The 1961 Corvette was red and white.  It’s an American classic of long ago days, but I can imagine myself driving down Highway 40 in this convertible, with a smile permanently pasted on my face as the summer wind whips through my hair.  How could you have a bad day if you’ve this car to drive? The top end model has 315hp, which was a lot back then. It is gorgeous from any angle and it oozes cool. It’s truly a work of art and its picture would look good hanging on my wall.  (Although in reality, my wife would relegate the picture to the garage.) It has an engine rumble that sounds so good and strong that I should make it my ringtone. It’s throaty and is so fast you’ll get a speeding ticket even when you are parked.  If it were idling in my garage, it would shake the house. I like that. Sure, the new ones are faster, safer and get better gas mileage. A restored 1961 beauty will cost just as much as a new one, but given the choice, it’s an easy decision for me.  The classic lines and curves are more enticing than the eye candy I’d find in Miami Beach. Well, maybe a close second.

But alas, I didn’t buy that car.  No, I was stupid. I saved some money in my kid’s college savings plan.  I should have bought the car and had my kids 100% finance their education with student debt.  That would then require a vote for Elizabeth Warren for president, who last week said, “on day one of my presidency, I’ll use existing laws to start providing that debt cancellation immediately.”  That would be great, I’d get the cool car, my children are debt-free and you, the American taxpayer, get to pick up my tab! What a country we live in.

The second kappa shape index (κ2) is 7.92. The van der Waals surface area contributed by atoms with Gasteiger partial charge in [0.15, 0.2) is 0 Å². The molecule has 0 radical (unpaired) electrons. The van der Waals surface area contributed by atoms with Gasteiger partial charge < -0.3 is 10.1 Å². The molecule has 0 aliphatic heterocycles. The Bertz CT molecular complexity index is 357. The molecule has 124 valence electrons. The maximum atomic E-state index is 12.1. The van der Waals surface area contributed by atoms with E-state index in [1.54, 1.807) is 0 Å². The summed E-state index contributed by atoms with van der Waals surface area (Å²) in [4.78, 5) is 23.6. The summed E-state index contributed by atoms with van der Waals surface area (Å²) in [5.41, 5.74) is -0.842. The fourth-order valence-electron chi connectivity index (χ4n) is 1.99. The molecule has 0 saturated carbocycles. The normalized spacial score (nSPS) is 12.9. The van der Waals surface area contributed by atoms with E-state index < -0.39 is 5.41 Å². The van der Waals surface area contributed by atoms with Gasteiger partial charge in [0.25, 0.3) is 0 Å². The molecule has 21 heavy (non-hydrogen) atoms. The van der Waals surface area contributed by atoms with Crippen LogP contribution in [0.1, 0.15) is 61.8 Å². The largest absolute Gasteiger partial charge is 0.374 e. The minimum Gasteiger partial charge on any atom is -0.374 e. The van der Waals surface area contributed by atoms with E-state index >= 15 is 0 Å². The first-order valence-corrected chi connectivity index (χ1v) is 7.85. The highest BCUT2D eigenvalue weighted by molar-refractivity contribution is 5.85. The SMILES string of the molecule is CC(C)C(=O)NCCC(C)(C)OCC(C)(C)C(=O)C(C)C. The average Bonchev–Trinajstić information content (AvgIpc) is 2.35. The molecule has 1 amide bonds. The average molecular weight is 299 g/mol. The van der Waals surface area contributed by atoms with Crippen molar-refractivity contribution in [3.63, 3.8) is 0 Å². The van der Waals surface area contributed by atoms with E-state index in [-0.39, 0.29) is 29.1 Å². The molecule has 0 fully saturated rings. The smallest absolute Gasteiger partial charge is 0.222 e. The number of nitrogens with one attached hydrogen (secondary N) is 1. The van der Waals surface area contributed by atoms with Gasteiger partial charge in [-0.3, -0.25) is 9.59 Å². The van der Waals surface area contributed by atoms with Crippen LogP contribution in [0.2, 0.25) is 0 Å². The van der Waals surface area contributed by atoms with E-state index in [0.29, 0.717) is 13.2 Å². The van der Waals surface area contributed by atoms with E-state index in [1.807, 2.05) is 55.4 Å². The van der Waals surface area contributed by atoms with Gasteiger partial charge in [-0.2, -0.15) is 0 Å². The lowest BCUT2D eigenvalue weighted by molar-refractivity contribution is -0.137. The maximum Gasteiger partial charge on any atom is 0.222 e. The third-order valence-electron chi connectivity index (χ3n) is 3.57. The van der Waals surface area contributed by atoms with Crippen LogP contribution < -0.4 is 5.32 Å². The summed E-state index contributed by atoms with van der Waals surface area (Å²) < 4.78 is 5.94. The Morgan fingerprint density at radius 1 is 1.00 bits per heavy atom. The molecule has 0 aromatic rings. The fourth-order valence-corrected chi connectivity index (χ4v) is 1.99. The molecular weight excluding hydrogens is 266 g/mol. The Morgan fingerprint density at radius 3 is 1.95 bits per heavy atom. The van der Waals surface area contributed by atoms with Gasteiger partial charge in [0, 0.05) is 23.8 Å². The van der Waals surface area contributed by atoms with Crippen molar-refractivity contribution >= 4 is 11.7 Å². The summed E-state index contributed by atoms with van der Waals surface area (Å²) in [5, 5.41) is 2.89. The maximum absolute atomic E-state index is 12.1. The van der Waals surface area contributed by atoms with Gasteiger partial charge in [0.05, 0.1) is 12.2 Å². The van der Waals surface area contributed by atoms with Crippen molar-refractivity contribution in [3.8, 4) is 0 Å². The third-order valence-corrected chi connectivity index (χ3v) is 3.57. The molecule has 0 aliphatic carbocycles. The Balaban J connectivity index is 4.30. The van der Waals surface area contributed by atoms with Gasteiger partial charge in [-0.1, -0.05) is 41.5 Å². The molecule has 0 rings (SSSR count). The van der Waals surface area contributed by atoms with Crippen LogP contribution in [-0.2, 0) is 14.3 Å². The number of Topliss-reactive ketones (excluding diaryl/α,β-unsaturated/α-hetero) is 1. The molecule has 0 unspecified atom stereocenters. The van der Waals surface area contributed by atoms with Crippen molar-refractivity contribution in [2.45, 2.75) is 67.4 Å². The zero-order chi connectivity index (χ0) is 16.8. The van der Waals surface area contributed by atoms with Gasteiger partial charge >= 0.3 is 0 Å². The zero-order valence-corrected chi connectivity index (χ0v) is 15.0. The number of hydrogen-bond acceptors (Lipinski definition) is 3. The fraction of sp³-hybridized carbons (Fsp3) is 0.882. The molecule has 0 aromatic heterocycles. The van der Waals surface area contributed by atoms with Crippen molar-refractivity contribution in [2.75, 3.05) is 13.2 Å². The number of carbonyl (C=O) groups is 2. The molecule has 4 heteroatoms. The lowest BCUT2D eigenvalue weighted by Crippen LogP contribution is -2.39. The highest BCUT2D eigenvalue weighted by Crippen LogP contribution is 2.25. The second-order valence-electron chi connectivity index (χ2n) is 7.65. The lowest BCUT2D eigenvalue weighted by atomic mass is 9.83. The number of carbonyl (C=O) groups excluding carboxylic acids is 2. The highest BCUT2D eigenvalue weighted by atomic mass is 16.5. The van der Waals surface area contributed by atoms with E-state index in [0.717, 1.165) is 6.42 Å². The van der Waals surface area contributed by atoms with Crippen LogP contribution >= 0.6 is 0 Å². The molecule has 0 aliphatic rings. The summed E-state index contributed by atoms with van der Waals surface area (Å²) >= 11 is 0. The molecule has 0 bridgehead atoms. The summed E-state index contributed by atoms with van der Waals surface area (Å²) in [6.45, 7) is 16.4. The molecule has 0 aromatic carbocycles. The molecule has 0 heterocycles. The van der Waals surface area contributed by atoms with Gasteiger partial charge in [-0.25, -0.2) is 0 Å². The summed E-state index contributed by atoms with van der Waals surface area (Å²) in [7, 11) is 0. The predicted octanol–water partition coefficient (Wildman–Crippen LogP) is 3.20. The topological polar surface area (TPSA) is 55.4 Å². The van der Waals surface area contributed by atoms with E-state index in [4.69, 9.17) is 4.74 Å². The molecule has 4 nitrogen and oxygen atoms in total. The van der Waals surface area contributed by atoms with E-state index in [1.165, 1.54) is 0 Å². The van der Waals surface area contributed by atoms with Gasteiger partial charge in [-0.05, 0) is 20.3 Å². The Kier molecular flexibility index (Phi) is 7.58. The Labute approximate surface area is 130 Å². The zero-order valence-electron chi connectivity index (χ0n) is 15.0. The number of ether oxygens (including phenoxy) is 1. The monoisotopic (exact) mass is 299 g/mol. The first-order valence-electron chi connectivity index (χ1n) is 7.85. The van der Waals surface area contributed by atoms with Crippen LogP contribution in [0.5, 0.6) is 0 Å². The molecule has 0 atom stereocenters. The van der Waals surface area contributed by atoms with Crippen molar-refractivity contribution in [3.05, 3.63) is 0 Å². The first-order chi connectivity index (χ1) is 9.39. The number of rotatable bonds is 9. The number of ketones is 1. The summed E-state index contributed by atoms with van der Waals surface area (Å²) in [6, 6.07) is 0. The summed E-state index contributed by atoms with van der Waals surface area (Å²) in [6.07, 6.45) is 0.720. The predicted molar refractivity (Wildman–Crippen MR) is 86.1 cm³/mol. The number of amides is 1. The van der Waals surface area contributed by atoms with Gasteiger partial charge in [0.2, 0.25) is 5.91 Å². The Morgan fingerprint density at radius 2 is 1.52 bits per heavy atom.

The fact that many students are saddled with thousands of dollars of student debt is a real issue in this country, and I like that Senator Warren wants to do something about it, but more “free stuff” isn’t the answer.  Student debt is expected to be repaid, whether you graduated or not. Here are my thoughts. How about encouraging kids to avoid large student loans. Or maybe encourage them to first attend community college. Warren’s plan is a real slap in the face to any family that saved for education or (gasp) worked their way through college on the 8 year plan or decided to go to a trade school instead.  High school guidance counselors are not helping kids by telling them to pursue their “dream” college. How about teaching a reality check to high school students that you can’t get a car loan or buy a condo if you have $90,000 of debt (the cost of 4 years at CSU). College debt can’t be forgiven in bankruptcy, so it’s not going away, unless of course Warren becomes president. And while their having that conversation with the kids, try to steer them towards a degree that will actually result in a real job in the field they studied.  If the only job available for a particular major is a college professor teaching that same subject, it probably isn’t a viable field of study. Plus, you’ll have to go back to school to get a Masters degree in order to be a professor! Unless you are a trust-fund kid, the purpose of getting a college degree is to more easily obtain a high paying career. The cold hard truth is that the purpose of going to college isn’t so you can expand your social life. I am sounding more like my own father, but he was right.

It’s unfair to the taxpayers to pick up the tab for adults (yes, believe it or not, college students are considered adults who willingly go into debt even while they are in their “safe space”).  What do you think will happen to college costs if they know the government will forgive the debt? Do you think the costs will go down? Think again. If you thought college tuition was expensive now, just wait until it’s free.

I’d prefer to see politicians promise to provide real world, common sense and practical advice to high school students instead of pledging to forgive their loans.  Unfortunately, our leaders in Washington aren’t known for their common sense and practical approach to governing.